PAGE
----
He has known sunlight,
tasted many springs and sipped pure water.
Leaned into the wind and felt it move him.
He has been called beautiful.

Held fast by the subtle power
of the soft mud that clings
he has slept tight………….
Barely breathing.

Slowly the rain stroked his body,
loosened his ties, poured away his bonds
wiped the darkness from his empty eyes,
willing him to see.

In the midst of the storm
he roused himself,gazed around,
filled his lungs, felt the edge of the cliff calling………….
With a great howl of longing, he jumped.

Now he waits for the power of the tide,
legs braced, cold and haughty,
curious chin held high as he stares around him.
Ready for his new world.

It belongs to him.

Every childhood lasts a lifetime.

Every childhood lasts a lifetime.
The cuts, the stings, the bites, the bruises,
the hand held tight, the fears, the laughter.
A search for self knowledge,
forged in the white heat
of other people’s prejudices.

Making choices, reaching out,
trying on other lives for size.
Growing into ourselves.
We look, we watch, we wonder,
searching for a place to call our own,
lost among people who are not like us.

There is only the future, no death, no endings,
limitless dreams to explore or waste.
A soft path beckoning us on.
Grass covered, made for running,
stretching out into a haze
of possibilities we cannot see.

Later, much later, we return, battle hardened,
to find the home that we always knew,
and within it an eager heart still beating,
wings outstretched, beak open,
an empty throat, straining to be fed.
Our wisest, truest self.

Cow Parsley.

It’s the scent I notice first.
I have walked among it all my life
without thinking.
Still air, loaded with summer.
Long stalks shoot up,
fast growing, opportunist,
searching for light.
Tiny sprays of white
in a shambles of dull green
which fill every hedgerow.
Every piece of waste ground
teems with them.
There is nothing special here,
nothing to draw the eye,
yet each year they come,
claiming their space.
Their delicate beauty
is easy to walk past-
easy to condemn,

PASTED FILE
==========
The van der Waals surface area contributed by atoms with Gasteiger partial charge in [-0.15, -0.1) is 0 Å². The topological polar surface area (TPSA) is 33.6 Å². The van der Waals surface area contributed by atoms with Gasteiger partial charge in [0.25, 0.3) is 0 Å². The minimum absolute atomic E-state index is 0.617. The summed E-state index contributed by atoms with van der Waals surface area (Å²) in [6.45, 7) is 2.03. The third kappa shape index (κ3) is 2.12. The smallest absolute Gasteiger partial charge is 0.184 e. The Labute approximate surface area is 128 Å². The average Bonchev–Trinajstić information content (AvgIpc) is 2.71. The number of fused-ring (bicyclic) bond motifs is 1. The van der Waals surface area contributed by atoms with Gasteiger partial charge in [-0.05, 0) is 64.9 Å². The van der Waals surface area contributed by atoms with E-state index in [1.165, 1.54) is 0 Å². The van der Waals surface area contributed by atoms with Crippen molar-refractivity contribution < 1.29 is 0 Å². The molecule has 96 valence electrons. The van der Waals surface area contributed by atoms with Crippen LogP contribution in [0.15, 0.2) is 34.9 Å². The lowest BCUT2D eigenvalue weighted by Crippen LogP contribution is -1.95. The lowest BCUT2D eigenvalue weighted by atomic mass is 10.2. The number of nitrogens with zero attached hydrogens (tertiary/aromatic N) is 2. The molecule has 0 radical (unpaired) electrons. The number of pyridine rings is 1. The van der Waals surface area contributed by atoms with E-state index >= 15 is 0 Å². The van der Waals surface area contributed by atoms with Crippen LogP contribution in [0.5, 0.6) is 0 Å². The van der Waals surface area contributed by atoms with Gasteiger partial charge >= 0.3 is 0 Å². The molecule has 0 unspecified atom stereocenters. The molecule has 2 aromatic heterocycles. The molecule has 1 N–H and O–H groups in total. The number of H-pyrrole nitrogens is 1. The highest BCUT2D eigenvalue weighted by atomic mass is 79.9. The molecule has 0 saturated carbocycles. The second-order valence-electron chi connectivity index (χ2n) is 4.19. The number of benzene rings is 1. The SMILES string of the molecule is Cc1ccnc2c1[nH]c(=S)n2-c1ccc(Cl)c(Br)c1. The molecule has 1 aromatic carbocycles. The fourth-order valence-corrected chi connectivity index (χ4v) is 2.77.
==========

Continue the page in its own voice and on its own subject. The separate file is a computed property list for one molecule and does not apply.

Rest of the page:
strim, scythe, behead,
but still they break into flower,
seizing their chance,
growing fast in the warm rain,
keeping faith,
being alive.
They seize their moment,
finding comfort in numbers,
shivering nervously
as they wait in hope.

Fifteen Minutes.

The click of a door.
Heads turn.
A smiling face,
here to do a simple thing well.
Here to heat up chicken soup.
Make tea.
Bring life.
Here to give fifteen minutes
of his youth and eagerness
to two people whose youth is kept
locked away in a faded wedding photograph.
His own needs remain elsewhere.
His name is Joe.

He is here to do a simple thing
which has been taken out of their reach
by the ravages of time.
A ring pull too strong
for a fragile wrist.
A hot pan
too heavy to lift.
An empty kettle
with a lid that sticks.
There is no illness here,
just a slow ebbing away.
A failing.
A loss.

He has looked in the bread bin
and he is worried.
There is bread,
almost a whole loaf,
but it is out of date.
Over a week out of date.
They ask for bread.
They tell him it will be fine.
He is not sure.
He brings the soup without it
and they eat it silently
without asking where the bread is.
He is relieved.

A breezy, “is there anything else you need?”
A scattering of gratitude,
a door clicking shut.
He is gone,
and the life in the room leaves with him.
Empty faces turn back to the quiz show
which glitters and flashes
across the television screen.
She points at the contestant.
“I don’t like him.”
He nods.
No questions are answered.